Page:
DailyTech previously covered how monkeys had been wired with brain probes to a mechanical arm, which they learned to control. Now another experiment has taken such concepts, much farther, reversing paralysis in monkeys through neuron implantation.
Eberhard Fetz, a professor of physiology and biophysics at the University of Washington, led the research. The researchers began by paralyzing the nerves leading to the monkeys' arms. They then placed a single wire on a neuron in the monkeys’ neural cortexes. From there they routed the signal to a single neuron implanted in the monkeys' arm muscles. The computer detected a specific firing pattern in the brain neuron and would then signal the neuron in the arm.
The electric "re-routing" working surprisingly well and the monkeys regained control of their wrists. Their new capability was assessed by a simple video game. The game was controlled by the monkeys' wrist motions. By moving their wrists, they could move a cursor onscreen and by moving it to a box on the side, they could earn a reward. With the incentive of the reward the monkeys soon learned to move their wrists, even though the motor cortex neuron was selected at random.
Chet Moritz, a senior research fellow at the University of Washington and coauthor of the researchers' paper states, "We found, remarkably, that nearly every neuron that we tested in the brain could be used to control this type of stimulation. Even neurons which were unrelated to the movement of the wrist before the nerve block could be brought under control and co-opted."
The research is published in the latest online version of the journal Nature.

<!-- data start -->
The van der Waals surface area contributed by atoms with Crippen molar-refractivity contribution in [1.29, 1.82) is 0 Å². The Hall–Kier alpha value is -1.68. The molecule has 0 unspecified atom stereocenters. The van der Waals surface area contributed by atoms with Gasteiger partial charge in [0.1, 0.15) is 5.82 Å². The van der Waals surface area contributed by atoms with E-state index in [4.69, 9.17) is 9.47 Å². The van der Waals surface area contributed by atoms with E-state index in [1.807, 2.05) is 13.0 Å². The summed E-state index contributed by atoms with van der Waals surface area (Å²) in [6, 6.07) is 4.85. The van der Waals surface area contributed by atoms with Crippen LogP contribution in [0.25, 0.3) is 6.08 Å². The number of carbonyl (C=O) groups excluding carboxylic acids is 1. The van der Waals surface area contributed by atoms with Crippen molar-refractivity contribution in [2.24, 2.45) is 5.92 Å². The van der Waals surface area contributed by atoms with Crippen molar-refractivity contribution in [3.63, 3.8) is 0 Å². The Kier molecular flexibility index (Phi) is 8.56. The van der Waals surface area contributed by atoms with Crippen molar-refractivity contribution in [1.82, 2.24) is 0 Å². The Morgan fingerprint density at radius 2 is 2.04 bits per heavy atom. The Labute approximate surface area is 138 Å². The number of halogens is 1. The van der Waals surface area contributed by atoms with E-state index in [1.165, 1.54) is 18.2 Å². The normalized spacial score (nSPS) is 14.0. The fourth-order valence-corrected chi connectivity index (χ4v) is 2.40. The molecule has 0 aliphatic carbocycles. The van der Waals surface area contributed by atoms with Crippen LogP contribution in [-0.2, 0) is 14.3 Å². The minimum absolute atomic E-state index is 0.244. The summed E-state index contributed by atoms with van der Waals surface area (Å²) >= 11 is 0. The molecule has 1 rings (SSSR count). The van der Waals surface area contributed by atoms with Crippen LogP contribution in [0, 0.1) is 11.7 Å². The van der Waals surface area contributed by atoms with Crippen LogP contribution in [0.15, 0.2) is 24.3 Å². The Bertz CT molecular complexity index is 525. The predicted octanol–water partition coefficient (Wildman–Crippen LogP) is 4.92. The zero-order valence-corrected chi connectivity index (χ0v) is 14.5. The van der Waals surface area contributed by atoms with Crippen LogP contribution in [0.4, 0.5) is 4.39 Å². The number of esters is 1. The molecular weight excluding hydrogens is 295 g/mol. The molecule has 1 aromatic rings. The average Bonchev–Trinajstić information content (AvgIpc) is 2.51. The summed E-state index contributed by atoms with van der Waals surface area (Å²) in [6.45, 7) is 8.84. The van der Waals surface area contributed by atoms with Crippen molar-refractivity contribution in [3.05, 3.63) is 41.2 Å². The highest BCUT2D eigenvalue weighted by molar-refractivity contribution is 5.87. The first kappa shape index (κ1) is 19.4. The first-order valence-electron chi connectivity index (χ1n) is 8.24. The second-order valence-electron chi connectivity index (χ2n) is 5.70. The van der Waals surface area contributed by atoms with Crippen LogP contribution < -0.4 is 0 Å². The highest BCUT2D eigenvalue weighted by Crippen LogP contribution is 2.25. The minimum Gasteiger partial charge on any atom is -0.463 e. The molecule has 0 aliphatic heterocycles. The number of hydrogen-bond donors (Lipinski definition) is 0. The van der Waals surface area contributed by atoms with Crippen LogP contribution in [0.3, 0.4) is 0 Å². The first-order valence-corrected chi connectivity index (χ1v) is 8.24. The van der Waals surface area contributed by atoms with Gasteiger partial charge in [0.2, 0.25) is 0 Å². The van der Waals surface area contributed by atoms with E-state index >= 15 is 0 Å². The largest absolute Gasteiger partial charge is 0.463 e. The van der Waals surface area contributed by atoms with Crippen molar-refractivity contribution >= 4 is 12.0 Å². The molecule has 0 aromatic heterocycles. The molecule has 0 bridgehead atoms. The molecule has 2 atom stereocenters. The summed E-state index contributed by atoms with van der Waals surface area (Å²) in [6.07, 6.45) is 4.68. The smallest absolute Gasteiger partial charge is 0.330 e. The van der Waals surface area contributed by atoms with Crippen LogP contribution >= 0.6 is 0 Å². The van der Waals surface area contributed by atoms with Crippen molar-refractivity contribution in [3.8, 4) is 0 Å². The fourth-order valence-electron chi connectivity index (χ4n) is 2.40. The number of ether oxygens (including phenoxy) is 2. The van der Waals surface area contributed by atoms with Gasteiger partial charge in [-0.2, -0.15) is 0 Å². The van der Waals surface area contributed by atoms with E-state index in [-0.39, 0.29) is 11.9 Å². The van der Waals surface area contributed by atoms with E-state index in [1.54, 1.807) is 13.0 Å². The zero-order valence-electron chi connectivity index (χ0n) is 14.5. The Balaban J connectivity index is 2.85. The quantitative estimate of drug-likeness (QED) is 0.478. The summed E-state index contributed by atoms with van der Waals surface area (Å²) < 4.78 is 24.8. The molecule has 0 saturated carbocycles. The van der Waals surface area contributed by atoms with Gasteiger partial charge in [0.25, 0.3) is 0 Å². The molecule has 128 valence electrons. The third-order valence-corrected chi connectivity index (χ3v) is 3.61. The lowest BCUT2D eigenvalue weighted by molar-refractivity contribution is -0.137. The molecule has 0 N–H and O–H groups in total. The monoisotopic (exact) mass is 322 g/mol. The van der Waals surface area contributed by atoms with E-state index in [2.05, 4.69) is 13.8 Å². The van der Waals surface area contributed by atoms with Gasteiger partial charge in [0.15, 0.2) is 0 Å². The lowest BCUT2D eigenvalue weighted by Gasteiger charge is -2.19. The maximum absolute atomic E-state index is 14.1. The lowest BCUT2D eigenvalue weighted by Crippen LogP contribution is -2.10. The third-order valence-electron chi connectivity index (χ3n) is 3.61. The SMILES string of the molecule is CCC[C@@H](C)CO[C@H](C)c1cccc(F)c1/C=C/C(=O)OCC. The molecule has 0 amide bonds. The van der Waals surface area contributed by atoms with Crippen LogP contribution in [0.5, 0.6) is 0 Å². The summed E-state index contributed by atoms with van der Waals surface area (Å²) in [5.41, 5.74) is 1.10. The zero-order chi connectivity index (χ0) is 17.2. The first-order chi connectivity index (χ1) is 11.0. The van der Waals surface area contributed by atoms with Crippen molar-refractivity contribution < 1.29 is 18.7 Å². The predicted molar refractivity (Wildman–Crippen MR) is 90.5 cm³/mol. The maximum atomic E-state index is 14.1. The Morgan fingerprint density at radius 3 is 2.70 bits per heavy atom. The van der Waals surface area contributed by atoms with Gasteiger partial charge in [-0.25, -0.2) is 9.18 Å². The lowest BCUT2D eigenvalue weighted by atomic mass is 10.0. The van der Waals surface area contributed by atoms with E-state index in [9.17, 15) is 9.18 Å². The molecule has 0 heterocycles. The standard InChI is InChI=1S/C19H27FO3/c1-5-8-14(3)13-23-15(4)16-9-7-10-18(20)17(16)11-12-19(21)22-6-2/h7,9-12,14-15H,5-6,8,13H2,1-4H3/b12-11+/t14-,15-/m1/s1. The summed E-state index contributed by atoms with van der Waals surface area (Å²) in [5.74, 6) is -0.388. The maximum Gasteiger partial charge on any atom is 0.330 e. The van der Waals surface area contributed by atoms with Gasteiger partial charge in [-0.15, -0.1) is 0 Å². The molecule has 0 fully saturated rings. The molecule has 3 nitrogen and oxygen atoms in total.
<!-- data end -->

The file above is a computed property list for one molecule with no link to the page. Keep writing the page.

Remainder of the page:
Most previous research had focused on complex firing patterns. This is because typically even moving one arm muscle results from the firing of multiple neurons in a coordinated pattern. The success of the single neuron approach raises new questions about how exactly the primate nervous system processes signals.
Regardless of the mechanics, the approach works, and Moritz says that it will be very useful as it requires less computing power. In order to apply the new research to paralyzed patients, more work remains to be done. Most importantly, the researchers will have to learn to make multiple rerouted muscles fire coordinately as they would in the body in a complex motion such as walking, or picking up an object.
For this reason, Andrew Schwartz, a professor of neurobiology at the University of Pittsburgh, remains a skeptic of the new efforts. He states, "If your intention is to generate a movement, you have to somehow calculate the effect of all these forces across the arm. It's not just, 'Activate a muscle and the arm goes where you want.' There's a lot of math involved."
Still, the University of Washington Researchers have moved forward to where one neuron controls two different wrists motions with different firing patterns mapped to each motion and another scenario in which two rerouted neurons each controlled a single muscle (direction of motion) and worked together. Also they say one spinal cord cell, rerouted, can activate multiple arm muscles. Moritz states, "Stimulating a single location in the spinal cord will often activate 10 to 15 different muscles in a precise balance."
The risks are also significant. The electrodes wear down over time. Also if they protrude out of the skin, there's major risk of infection and disruption in a normal daily environment. The ultimate goal, the University of Washington researchers say, is miniaturization. Says Moritz, "We think we may be one step closer to low-power, fully implantable systems."